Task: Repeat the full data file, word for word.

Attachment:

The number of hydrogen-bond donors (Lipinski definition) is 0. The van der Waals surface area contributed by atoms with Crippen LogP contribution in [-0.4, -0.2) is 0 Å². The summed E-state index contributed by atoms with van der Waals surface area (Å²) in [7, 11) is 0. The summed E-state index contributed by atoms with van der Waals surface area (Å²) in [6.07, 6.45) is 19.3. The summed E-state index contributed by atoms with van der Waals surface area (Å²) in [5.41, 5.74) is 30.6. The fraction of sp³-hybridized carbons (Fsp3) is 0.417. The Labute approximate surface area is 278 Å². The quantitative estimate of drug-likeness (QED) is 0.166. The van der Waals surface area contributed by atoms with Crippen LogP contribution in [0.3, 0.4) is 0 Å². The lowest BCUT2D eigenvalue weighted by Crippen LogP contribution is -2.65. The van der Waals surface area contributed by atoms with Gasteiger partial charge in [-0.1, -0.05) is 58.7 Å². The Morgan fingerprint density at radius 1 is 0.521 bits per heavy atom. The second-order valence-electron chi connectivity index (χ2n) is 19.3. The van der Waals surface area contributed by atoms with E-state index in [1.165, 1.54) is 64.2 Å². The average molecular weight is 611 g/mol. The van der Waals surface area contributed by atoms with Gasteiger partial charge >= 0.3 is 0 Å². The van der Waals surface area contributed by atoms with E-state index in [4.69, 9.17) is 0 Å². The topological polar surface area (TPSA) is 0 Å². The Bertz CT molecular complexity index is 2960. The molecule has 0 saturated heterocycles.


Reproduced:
The number of hydrogen-bond donors (Lipinski definition) is 0. The van der Waals surface area contributed by atoms with Crippen LogP contribution in [-0.4, -0.2) is 0 Å². The summed E-state index contributed by atoms with van der Waals surface area (Å²) in [7, 11) is 0. The summed E-state index contributed by atoms with van der Waals surface area (Å²) in [6.07, 6.45) is 19.3. The summed E-state index contributed by atoms with van der Waals surface area (Å²) in [5.41, 5.74) is 30.6. The fraction of sp³-hybridized carbons (Fsp3) is 0.417. The Labute approximate surface area is 278 Å². The quantitative estimate of drug-likeness (QED) is 0.166. The van der Waals surface area contributed by atoms with Crippen LogP contribution in [0.3, 0.4) is 0 Å². The lowest BCUT2D eigenvalue weighted by Crippen LogP contribution is -2.65. The van der Waals surface area contributed by atoms with Gasteiger partial charge in [-0.1, -0.05) is 58.7 Å². The Morgan fingerprint density at radius 1 is 0.521 bits per heavy atom. The second-order valence-electron chi connectivity index (χ2n) is 19.3. The van der Waals surface area contributed by atoms with E-state index in [1.165, 1.54) is 64.2 Å². The average molecular weight is 611 g/mol. The van der Waals surface area contributed by atoms with Gasteiger partial charge >= 0.3 is 0 Å². The van der Waals surface area contributed by atoms with E-state index in [4.69, 9.17) is 0 Å². The topological polar surface area (TPSA) is 0 Å². The Bertz CT molecular complexity index is 2960. The molecule has 0 saturated heterocycles.